Development of the Marcellus Shale Reserves Continues
The effort to extract natural gas from the Marcellus Shale geologic formation is expected to continue to generate controversy in the Commonwealth of Pennsylvania and neighboring states. The Pennsylvania Department of Environmental Protection ("PADEP") and the Basin Commissions are trying to establish workable regulatory programs building on the basic legal requirements that have been in place for decades. Applying the traditional compliment of environmental laws and regulations, including the relevant permit programs, has spawned a new set of regulatory norms. The expansive nature of the overall gas extraction effort has led to the creation of federal and state "tip" lines that enable the public to police the activities of the industry. Meanwhile, the industry presses on, looking for meaningful dialogue on regulatory standards that are both protective of the environment and compatible with the urgency to tap into a natural resource that is viewed as an important part of the nation's efforts to achieve energy independence.
PADEP recently promulgated a draft regulatory package that would substantially impact natural gas drilling operations in the Commonwealth. PADEP proposes to amend its regulations for the construction of oil and gas wells (25 Pa Code Section 78) by imposing new casing and cementing requirements in an effort to increase protection of both public and private water supplies. Specifically, the new regulations would bolster well construction specifications and hold drillers responsible for restoring or replacing water sources contaminated by drilling operations to the standards set forth by the Pennsylvania Safe Drinking Water Act. In addition, new notification requirements would require drillers to promptly inform PADEP if wells are over-pressurized, if casings are defective or if gas has migrated into drinking water sources. New inspection requirements would mandate quarterly checks on the integrity of existing wells in operation to ensure that there is no evidence of gas escaping from wells and to determine whether there is evidence of progressive corrosion or other signs of deterioration. Operators will be required to submit annual reports to PADEP identifying compliance status associated with these inspections.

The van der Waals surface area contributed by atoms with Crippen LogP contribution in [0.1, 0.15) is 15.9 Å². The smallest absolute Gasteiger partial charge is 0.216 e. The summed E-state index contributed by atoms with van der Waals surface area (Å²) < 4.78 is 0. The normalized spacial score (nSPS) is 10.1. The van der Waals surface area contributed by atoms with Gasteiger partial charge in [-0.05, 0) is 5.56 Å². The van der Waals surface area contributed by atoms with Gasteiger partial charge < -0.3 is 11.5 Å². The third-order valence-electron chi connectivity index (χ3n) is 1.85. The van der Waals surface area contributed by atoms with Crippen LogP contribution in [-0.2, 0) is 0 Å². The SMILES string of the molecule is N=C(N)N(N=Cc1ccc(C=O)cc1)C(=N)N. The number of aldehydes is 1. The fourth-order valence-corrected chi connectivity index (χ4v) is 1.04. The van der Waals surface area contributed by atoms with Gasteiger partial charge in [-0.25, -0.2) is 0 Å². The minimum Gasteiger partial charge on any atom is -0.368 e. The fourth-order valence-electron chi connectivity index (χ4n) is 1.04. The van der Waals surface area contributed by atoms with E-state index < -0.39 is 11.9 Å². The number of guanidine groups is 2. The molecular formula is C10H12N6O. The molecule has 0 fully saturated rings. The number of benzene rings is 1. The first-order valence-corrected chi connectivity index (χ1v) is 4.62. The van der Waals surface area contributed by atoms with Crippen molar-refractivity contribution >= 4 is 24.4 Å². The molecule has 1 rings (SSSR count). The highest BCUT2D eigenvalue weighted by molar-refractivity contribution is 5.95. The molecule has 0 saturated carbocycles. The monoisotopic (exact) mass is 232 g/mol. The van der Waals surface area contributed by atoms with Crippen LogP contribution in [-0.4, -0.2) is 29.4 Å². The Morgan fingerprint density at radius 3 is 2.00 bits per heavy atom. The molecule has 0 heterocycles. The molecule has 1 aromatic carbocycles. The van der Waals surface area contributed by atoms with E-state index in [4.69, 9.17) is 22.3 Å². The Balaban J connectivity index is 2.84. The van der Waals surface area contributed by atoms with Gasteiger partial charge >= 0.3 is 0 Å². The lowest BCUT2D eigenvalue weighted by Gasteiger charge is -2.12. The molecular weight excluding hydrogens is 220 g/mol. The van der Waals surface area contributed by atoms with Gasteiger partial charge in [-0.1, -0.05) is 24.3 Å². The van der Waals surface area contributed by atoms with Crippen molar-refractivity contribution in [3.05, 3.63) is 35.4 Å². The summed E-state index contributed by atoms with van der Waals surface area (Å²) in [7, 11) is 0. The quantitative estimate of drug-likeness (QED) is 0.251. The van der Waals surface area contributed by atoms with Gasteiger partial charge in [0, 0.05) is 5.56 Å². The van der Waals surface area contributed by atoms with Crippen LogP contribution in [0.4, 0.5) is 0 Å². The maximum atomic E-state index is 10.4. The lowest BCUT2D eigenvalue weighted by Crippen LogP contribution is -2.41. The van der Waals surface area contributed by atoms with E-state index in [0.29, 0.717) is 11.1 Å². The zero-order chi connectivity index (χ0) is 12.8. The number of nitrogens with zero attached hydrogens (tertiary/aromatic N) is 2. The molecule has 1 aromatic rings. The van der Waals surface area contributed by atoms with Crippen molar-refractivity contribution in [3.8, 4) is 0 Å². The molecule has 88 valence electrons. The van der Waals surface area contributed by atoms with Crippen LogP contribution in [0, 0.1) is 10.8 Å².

Pennsylvania is also moving to expand oversight of Marcellus Shale drilling operations by increasing the number of employees in the Bureau of Oil and Gas Management. PADEP recently announced it was adding 68 new employees to oversee drilling operations. By way of comparison, in 2008, Pennsylvania had just 35 employees to oversee 74,774 wells. By 2009, enforcement staff increased to 76. This fourfold increase in the number of inspectors over a two year period represents a significant commitment by PADEP to carefully monitor drilling operations in Pennsylvania and underscores the need for drillers to proactively implement and carefully document environmental compliance measures.
In addition to the foregoing, we expect considerable regulatory activity under the air, water (both supply and discharge) and waste programs; enforcement by the agencies and citizen groups; and litigation among private parties on a myriad of potential claims. We also expect the state legislature to renew its effort to enact a tax in some form on gas extraction leases and/or proceeds. The Marcellus Shale play is likely to be one of the most important economic initiatives in the Commonwealth and will continue to draw attention this year and in the years to come.